Since I travel and move around so often, I seem to always have a buildup of stuff that I then try to downsize. I thought I had gotten my stuff down to a reasonable amount, but then I went back to my parents’ house and opened the garage… yikes!
As I was going through old boxes of stuff in the garage, I came across three old iPhones going back as far as 2008. These cost me a lot of money, and since I do not want to just throw them away, I went online to find out if there was a way to get rid of them in a sustainable way. This is where I stumbled into the cell phone recycling industry and the implications of e-waste.
Why Recycling Matters
Did you know that 7.1 billion smartphones have been made since 2007, which means that everyone on the planet, including infants, should have a smartphone? But given our desire for newer shinier models, the average person has their iPhone for only two years before discarding it for the latest iteration. This is hardly sustainable as most of the discarded phones end up in landfills, where they pollute the environment and groundwater.
The Circular Economy
According to the circular economy model, there are three critical elements to bring about change. These are; closed cycles, renewable energy, and systems thinking.
- Closed Cycles – Assumes that there is no waste in material cycles as every product can be repaired or its components reused after their useful life.
- Renewable Energy – Similar to products and raw materials, energy is never lost but is renewable throughout the cycle.
- Systems Thinking – Every actor in the economy affects others by their actions, and hence a person who wastes causes adverse outcomes for others and vice versa.
Under the circular economy model, the following are a few examples showing why it is so critical to recycle your iPhone:
- Recycling a single smartphone saves enough power to charge a laptop for 44 hours, according to Marie Vickers of the EPA.
- If all the 130 million phones that are thrown away by Americans were recycled, we could save enough energy that could power up to 24,000 average-sized homes annually.
- Recycling a million phones could recover significant quantities of precious raw materials including 35,274 pounds of copper, 75 pounds of gold, 33 pounds of palladium, and 772 pounds of silver.
- Smartphones usually contain hazardous material such as brominated flame retardants, lead, arsenic, cadmium, and mercury which would contaminate groundwater, soil, and air if dumped into landfills.
5 Easy Ways to Recycle Your Old or Broken iPhone
One of the easiest ways to get dispose of your iPhone is to find a retail store with a recycling program. Just search for apple iPhone recycle near me, iPhone disposal or recycle iPhone for cash and you should see a ton of outlets to take your old phone. You can always find a Staples, Amazon, Apple in-store trade-in or Best Buy Trade-In Program that will take a smartphone off of your hands for some credits or cash.
1. Use the Apple Recycle Program
Apple, just like many other manufactures, provides a comprehensive smartphone, laptop and iPad recycle and trade-in program for your old devices. The Apple Recycle program has built a huge recycling bot named Daisy that can take apart and recycle 200 iPhones every hour regardless of the make.
The Apple Trade-in program thus allows you to exchange your old iPhone and then depending on the condition of the device; you could get credit towards your next purchase of anything from Apple computers, tablets, and smartphones. Aside from Apple, there are various third-party companies that are dedicated in significantly minimizing e-waste where you can sell your old tech at a competitive and reasonable price.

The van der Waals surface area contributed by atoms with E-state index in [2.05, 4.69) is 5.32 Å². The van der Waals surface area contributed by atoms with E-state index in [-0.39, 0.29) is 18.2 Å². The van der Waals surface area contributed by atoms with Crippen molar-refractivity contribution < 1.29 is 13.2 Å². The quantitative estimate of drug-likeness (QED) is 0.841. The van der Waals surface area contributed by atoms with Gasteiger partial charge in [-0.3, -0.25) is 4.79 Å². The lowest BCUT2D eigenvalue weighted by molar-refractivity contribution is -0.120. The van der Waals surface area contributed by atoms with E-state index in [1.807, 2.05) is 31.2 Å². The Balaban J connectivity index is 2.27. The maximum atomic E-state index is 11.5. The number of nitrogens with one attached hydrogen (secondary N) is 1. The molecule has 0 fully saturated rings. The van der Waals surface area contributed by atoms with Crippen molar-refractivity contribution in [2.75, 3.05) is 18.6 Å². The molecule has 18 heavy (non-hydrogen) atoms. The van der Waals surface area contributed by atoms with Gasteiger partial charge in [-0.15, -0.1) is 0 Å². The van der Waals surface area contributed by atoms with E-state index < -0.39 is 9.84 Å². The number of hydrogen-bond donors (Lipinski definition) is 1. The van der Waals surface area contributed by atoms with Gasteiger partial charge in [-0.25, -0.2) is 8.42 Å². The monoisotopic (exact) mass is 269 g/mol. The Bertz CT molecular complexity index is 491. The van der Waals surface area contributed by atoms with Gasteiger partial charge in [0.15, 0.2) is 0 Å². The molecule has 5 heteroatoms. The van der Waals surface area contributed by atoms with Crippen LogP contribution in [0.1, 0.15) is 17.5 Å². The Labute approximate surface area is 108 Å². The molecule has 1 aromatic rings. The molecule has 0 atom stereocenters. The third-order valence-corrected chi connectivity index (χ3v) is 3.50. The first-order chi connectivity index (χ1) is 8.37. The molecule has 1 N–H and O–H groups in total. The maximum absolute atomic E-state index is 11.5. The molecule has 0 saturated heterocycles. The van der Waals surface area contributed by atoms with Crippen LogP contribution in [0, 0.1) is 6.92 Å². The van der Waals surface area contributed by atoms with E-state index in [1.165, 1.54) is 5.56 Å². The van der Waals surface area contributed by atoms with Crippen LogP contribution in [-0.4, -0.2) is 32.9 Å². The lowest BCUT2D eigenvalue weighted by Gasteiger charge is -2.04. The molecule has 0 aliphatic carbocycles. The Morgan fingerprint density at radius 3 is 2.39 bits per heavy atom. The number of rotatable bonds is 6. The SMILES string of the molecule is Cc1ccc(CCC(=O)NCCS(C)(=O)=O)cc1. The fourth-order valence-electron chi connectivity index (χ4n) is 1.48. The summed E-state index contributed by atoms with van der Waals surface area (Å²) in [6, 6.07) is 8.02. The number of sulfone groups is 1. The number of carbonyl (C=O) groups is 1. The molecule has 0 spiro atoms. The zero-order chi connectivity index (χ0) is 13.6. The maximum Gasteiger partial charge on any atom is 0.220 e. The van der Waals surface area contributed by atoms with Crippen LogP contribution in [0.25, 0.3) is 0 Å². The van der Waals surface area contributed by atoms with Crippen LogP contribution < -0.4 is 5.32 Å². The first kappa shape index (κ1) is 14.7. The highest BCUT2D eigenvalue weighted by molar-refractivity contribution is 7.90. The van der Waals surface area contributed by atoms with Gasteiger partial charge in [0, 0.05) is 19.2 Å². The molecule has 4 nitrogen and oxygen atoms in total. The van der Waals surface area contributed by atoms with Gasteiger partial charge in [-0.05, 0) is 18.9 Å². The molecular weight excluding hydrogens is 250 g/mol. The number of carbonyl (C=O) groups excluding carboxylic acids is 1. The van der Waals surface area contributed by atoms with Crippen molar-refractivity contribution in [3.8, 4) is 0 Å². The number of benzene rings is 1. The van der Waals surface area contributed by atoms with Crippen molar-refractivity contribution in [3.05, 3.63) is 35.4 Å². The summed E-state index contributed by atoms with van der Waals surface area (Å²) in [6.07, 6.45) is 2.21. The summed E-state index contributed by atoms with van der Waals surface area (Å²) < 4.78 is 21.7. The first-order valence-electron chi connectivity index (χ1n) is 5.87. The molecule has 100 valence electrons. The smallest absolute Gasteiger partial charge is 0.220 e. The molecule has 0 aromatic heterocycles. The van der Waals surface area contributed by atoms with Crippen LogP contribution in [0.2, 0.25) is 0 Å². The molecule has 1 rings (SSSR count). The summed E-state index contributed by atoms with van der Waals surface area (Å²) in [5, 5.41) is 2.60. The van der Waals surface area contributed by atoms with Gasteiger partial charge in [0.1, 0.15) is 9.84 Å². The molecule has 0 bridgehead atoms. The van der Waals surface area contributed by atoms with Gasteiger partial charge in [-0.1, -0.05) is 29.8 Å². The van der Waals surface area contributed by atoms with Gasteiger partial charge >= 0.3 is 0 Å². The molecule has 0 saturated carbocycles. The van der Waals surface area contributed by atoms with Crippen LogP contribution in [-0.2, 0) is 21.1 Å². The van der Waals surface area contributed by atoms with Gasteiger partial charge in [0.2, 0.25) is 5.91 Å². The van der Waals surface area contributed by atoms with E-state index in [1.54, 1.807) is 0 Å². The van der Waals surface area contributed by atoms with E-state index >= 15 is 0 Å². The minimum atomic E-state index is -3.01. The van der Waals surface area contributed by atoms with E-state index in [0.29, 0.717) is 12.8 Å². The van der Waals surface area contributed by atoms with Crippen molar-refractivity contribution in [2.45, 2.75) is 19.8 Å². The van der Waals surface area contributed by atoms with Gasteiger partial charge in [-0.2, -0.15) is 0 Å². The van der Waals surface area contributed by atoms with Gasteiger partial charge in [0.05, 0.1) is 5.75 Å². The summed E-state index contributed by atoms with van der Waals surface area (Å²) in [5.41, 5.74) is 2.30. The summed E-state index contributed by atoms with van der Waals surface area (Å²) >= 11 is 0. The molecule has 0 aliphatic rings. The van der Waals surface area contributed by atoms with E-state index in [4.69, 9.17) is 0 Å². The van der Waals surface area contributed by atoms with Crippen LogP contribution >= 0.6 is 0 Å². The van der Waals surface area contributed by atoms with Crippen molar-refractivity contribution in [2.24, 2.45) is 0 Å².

I recently got a new iPhone and was able to send in my old Android phone to Apple and receive a discount on the new phone.
2. Donate to Charity
There are many local charity organizations such as Lyon’s and Rotary Clubs among other nonprofits such as scouting organizations, churches, and schools that have programs for e-waste collection. Most of these will take your old electronics and smartphones and ensure it is recycled after which they can use the proceeds to support their charitable activities.
3. Use State-Sponsored Recycling Schemes
While there is a lot of variation on state-sponsored recycling programs, you can be certain that your state has some form of recycling programs for your particular brand of smartphone.
4. Gift it to Friends and Family
No one wants to be the uncool kid at the party with the iPhone 9 while the latest iPhone XS is the in-thing. If you have already upgraded to the latest iPhone, you can gift your old smartphone to a family member or friend who may not have the money to buy the newest iteration. Most of the time they would be grateful to get a great device in good working condition even if it is unfashionable by a few years.
5. Upcycle your iPhone
Even though you may have upgraded to a newer iPhone, that does not make your old one obsolete as it may still be in good working condition. An old smartphone can still be used as an electronic toy for children, or if not, they can listen to music, stream movies, or play games on it. If you do not have children, you can use the iPhone as a music player, video chat, or movie streaming device, or additional Wi-Fi-enabled device.
E-waste is a significant problem that will only get worse if nothing is done. With estimates showing that e-waste could make up to 70% of the toxic waste in dumpsites yet making only 2% of all the waste, adopting circular economy thinking is critical. With more than 350 million phones dumped into landfills every year, it would make a huge difference to recycle your iPhone in an environmentally friendly manner.